What to Consider When Buying Portable Power

Written by: Start Pac

If you’re in the market for a portable power supply, you’re probably aware there are many variables to consider before you make a purchase; technological advances have filled the market with a multitude of portable starting units and ground power units that are lightweight, highly efficient, easily maneuvered and, above all, competitively priced. On one hand, this means the average consumer has more choices than ever; on the other, there are more headaches for the more selective buyer. Here are a few suggestions and reminders to help get you started on your hunt.

Environment Is Crucial

Should you use portable power for aviation, it’s critical you consider the local environment: temperature and extreme weather can drastically affect the battery’s longevity and usefulness. Hot environments are kinder to lithium batteries, which have stable life cycles until temperatures routinely exceed 120 degrees Fahrenheit. Lead acid batteries, however, perform better in cold environments, where many aircraft batteries tend to supply insufficient power when turbine starting. Turbine starting planes exist from the hobbyist level up to commercial airliners, so it’s important for a field to have reliable power supplies at the ready.

Life Cycle and Longevity

While using your portable starting unit, you should pay close attention to the rate at which the battery plates deplete. A battery’s life cycle is drastically shortened when it is cycled from fully charged to almost depleted; draining a battery in this way can reduce its total number of cycles by two-thirds. Instead, battery operators should try to deplete as little of the battery as possible whenever using it. To prevent battery-killing sulfation, batteries should be recharged with a ground power unit or other power supply immediately after use.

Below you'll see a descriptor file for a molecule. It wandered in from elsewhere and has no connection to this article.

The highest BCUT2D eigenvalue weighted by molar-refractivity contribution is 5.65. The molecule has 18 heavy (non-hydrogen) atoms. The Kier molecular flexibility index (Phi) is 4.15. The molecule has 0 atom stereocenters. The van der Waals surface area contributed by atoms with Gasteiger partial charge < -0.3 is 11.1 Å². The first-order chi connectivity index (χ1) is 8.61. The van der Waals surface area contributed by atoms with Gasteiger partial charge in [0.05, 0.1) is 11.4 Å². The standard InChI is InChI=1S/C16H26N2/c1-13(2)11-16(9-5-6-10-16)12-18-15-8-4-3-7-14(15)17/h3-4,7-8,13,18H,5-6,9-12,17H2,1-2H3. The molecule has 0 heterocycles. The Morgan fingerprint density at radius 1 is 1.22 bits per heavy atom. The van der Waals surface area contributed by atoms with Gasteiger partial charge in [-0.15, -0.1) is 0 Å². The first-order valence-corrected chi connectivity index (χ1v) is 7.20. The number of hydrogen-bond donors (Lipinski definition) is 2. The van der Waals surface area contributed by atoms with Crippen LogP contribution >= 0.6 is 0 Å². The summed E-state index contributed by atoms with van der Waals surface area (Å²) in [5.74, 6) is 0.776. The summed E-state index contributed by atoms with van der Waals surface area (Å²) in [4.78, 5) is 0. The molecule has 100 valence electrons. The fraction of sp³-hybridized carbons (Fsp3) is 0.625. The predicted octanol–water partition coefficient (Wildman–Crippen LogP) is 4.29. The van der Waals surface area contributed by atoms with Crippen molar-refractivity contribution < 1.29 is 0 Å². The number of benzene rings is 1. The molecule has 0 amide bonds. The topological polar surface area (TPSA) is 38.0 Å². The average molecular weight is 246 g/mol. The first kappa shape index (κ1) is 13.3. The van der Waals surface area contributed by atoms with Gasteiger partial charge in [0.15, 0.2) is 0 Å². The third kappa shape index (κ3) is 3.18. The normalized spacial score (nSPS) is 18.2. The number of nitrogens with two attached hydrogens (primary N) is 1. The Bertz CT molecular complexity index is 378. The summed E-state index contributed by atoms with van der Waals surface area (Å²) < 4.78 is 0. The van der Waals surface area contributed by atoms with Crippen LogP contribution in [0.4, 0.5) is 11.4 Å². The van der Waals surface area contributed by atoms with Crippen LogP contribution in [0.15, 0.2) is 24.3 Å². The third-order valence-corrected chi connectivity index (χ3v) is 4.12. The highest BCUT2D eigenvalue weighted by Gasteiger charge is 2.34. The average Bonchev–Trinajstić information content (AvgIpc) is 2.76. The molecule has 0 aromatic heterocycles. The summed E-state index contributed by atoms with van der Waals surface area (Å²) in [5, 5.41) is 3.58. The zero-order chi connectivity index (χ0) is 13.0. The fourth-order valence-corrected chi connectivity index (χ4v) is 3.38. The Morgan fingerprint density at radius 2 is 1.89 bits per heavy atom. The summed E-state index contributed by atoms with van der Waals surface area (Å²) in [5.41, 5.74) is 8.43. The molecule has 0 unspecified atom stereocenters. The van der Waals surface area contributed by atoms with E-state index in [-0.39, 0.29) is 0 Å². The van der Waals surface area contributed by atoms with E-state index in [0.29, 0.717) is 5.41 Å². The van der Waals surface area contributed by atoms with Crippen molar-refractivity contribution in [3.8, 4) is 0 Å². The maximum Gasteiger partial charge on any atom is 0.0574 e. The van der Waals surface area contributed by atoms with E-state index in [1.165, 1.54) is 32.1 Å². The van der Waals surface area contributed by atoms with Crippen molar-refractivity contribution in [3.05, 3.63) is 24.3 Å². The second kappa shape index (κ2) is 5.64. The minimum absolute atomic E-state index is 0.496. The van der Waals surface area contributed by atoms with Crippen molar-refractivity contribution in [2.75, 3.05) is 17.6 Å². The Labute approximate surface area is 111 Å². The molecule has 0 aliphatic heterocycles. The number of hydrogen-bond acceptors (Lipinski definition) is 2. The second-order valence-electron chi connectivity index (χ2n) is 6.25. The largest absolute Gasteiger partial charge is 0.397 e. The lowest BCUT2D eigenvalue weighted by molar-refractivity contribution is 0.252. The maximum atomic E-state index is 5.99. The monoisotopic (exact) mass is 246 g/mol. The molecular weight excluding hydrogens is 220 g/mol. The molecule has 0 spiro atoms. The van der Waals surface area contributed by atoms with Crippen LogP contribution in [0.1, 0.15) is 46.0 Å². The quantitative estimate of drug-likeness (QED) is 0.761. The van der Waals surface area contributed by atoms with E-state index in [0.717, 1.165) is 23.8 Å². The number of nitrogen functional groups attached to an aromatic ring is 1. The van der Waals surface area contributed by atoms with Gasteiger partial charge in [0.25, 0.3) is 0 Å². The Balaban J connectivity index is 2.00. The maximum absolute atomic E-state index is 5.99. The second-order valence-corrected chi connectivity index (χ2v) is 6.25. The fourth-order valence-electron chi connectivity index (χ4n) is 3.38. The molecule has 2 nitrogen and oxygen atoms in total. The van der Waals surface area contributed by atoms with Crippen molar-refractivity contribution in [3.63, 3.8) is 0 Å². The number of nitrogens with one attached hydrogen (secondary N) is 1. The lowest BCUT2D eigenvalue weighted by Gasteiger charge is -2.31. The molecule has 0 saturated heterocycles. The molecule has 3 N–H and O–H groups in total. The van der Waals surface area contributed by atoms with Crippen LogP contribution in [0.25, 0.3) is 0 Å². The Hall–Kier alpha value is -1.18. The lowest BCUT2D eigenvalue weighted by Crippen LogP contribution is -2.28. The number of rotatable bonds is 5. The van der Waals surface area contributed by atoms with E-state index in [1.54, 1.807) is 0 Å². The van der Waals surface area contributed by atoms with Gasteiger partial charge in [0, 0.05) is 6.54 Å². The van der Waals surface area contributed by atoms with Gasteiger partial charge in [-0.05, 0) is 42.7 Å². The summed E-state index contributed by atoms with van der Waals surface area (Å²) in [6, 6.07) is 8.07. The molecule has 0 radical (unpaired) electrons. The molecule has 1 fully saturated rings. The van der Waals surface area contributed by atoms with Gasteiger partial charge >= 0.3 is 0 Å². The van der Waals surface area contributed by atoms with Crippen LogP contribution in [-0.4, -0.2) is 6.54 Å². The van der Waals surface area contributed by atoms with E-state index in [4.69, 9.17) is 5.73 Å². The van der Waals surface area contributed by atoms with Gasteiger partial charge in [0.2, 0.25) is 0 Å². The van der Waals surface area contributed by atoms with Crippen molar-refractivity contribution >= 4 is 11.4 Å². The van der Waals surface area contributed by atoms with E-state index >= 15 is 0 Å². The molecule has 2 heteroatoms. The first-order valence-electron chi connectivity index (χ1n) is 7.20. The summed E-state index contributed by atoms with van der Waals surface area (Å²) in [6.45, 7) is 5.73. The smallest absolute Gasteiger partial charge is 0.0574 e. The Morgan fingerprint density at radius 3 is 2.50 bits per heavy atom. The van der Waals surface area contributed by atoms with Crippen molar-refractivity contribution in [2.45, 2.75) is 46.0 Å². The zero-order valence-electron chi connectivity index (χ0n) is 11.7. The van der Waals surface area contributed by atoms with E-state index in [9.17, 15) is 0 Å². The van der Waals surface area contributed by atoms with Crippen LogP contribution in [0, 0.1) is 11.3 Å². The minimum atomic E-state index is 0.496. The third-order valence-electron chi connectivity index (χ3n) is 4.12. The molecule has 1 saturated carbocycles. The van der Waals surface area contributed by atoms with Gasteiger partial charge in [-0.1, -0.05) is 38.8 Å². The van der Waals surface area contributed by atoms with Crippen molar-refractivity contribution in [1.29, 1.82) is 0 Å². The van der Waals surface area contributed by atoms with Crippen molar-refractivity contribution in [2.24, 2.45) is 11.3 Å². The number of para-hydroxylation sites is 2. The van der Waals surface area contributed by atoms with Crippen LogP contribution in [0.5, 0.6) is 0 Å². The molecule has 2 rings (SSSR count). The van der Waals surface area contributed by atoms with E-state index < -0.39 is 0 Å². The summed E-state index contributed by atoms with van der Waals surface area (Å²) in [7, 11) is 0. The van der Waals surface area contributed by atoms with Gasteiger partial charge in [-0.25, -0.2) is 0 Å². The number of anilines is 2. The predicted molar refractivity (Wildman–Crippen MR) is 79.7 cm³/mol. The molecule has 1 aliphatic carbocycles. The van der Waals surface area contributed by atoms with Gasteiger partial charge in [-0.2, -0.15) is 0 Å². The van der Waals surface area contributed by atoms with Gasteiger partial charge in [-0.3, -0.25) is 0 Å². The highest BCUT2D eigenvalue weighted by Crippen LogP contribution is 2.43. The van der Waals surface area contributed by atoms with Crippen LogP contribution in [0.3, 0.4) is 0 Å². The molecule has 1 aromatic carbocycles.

Lead Acid or Lithium?

The oldest form of rechargeable battery, lead acid batteries were invented in 1859 by Gaston Planté and have been used widely ever since. In comparison, lithium batteries are in their commercial infancy (they were conceived in the 1970s and began proliferating in the early 1990s), but consumers are rapidly adopting the technology for its particular advantages over lead acid batteries. Lithium batteries, for example, have a significantly higher life cycle than lead acid batteries, whose DoD (depth of discharge) must be significantly limited to yield a comparable number of cycles. Lithium batteries are also incredibly lightweight, often weighing only one-fourth of a standard lead acid battery. Lead acid batteries, however, are inexpensive, offer high discharge rates, and do not age while inactive.


Start Pac produces reliable power units for aircraft and other heavy machinery. To order a portable power supply, contact Start Pac today.